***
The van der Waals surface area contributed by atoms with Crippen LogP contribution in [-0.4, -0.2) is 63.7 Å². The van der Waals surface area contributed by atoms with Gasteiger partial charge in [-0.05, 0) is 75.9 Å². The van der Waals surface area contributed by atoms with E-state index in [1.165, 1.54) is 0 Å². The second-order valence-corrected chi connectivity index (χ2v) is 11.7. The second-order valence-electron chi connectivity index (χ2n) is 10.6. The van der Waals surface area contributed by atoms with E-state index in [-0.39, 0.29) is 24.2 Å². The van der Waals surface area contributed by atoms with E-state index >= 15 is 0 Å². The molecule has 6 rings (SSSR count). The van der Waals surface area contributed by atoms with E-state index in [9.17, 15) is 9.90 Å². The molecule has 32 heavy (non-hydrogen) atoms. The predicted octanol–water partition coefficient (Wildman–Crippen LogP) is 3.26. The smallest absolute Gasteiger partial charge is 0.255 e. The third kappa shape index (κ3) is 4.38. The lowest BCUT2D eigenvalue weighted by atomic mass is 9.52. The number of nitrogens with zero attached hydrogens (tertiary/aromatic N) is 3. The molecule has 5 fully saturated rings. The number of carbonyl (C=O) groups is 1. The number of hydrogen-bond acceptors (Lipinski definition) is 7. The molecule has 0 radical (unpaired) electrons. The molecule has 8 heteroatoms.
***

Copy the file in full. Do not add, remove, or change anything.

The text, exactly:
The van der Waals surface area contributed by atoms with Crippen LogP contribution in [-0.4, -0.2) is 63.7 Å². The van der Waals surface area contributed by atoms with Gasteiger partial charge in [-0.05, 0) is 75.9 Å². The van der Waals surface area contributed by atoms with E-state index in [1.165, 1.54) is 0 Å². The second-order valence-corrected chi connectivity index (χ2v) is 11.7. The second-order valence-electron chi connectivity index (χ2n) is 10.6. The van der Waals surface area contributed by atoms with E-state index in [-0.39, 0.29) is 24.2 Å². The van der Waals surface area contributed by atoms with E-state index >= 15 is 0 Å². The molecule has 6 rings (SSSR count). The van der Waals surface area contributed by atoms with E-state index in [9.17, 15) is 9.90 Å². The molecule has 32 heavy (non-hydrogen) atoms. The predicted octanol–water partition coefficient (Wildman–Crippen LogP) is 3.26. The smallest absolute Gasteiger partial charge is 0.255 e. The third kappa shape index (κ3) is 4.38. The lowest BCUT2D eigenvalue weighted by atomic mass is 9.52. The number of nitrogens with zero attached hydrogens (tertiary/aromatic N) is 3. The molecule has 5 fully saturated rings. The number of carbonyl (C=O) groups is 1. The number of hydrogen-bond acceptors (Lipinski definition) is 7. The molecule has 0 radical (unpaired) electrons. The molecule has 8 heteroatoms.